This post appears courtesy of Asia Society.
The basketball player Jordan Clarkson is only beginning to make headlines, emerging this past season as a key member of the NBA's Los Angeles Lakers. While he may not yet be one the NBA's biggest stars or top earners, at the age of 23, Clarkson already boasts an impressive international fan base, particularly in the Philippines. For the basketball and Laker-crazed country, Clarkson — who is currently the league's only Filipino-American player — is their hometown hero. Though Clarkson only recently made his first pilgrimage to the country last year, the trip deepened his connection to his heritage — something he is very vocal about on social media.
Asia Blog recently caught up with Clarkson to discuss his connection to the local and diverse Asian-American community in Los Angeles, and how the sport he has dedicated so much of his life to has helped him give back.
Are you able to interact with the local Filipino-American community? What does it mean to you to represent a group that is very proud of their heritage and also so passionate about the game?
Definitely. Los Angeles is such a diverse place in and of itself, and when I’m out in the city I’m able to interact with many different cultures. I get so much love and support from the Filipino-American community, so it’s really important for me to show my support in return. Whenever I’m in that environment, I can see how proud they are of their heritage and it makes me want to be a positive role model for my community.
It means a lot to me to represent the Filipino-American community because I’m so proud to share that bond. I know how big of an impact it makes on youth when they are able to look up to someone who shares and represents their culture, so to be in that spotlight is an honor. As the only Filipino-American currently playing, I want to show that there are no limits to what you can achieve, as long are you work hard and put your heart into it. I’m grateful that I have this special community to support me along my journey.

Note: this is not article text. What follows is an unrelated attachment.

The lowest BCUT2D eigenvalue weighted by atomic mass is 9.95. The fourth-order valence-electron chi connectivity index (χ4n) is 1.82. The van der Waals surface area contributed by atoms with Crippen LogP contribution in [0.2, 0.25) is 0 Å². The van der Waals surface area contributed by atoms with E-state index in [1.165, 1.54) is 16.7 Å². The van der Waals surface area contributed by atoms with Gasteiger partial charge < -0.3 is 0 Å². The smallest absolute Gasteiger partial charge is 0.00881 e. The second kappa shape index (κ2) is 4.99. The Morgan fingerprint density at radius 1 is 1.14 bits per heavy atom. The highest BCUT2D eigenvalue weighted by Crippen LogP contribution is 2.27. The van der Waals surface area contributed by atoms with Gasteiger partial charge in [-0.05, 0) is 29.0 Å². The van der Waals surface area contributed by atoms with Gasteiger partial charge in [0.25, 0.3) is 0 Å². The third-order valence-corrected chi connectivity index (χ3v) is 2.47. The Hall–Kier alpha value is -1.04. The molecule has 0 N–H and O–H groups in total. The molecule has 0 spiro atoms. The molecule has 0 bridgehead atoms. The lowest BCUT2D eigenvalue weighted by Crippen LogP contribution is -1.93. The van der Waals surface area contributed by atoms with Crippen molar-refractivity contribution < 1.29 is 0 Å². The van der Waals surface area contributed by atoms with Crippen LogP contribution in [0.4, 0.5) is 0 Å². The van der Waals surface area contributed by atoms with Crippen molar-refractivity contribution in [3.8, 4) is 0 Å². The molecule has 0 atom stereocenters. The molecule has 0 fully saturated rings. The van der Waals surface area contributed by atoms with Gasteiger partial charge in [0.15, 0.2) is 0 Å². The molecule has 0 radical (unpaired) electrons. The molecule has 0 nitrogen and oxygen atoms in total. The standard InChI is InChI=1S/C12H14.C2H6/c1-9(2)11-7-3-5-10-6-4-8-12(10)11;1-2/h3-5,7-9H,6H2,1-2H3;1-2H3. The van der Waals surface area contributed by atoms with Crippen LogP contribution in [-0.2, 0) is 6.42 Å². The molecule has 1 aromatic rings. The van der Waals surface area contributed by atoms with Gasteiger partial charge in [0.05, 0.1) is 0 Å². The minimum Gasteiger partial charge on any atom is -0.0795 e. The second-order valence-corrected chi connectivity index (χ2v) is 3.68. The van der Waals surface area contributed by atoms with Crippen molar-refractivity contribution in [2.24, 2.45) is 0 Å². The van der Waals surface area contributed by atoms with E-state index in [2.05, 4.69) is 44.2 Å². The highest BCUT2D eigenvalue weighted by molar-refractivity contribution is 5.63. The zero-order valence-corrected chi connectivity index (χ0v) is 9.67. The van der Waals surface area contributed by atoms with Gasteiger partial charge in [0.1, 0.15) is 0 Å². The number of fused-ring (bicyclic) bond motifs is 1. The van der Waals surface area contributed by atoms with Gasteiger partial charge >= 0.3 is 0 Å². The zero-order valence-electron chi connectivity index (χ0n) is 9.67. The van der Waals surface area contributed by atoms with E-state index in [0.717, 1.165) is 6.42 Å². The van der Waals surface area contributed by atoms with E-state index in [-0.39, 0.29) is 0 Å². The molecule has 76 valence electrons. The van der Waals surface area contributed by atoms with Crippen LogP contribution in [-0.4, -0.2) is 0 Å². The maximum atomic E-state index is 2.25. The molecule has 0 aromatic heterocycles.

How has your NBA career helped you to get involved and give back to your local community?
Being in the league has allowed me to get involved with the community in more ways than I ever thought possible. In Los Angeles, there are so many communities blended into one huge city, so it’s fun when we’re able to step off the court and see what’s out there. The Lakers have amazing fans, so when we’re able to tap into league/team resources and get out into the community, it’s always a great experience.
Recently, the Alliance for a Healthier Generation invited me to join them in celebrating the students at 95th Street Elementary in downtown Los Angles for their commitment to healthy living. I was able to go into a few classrooms, where we discussed our favorite healthy foods and ways we exercise (and my best dunks). It’s amazing to see these students really listen and take in what I have to say — it’s also a humbling experience knowing that my hard work and determination to get to the NBA is an inspiration to kids in many diverse communities.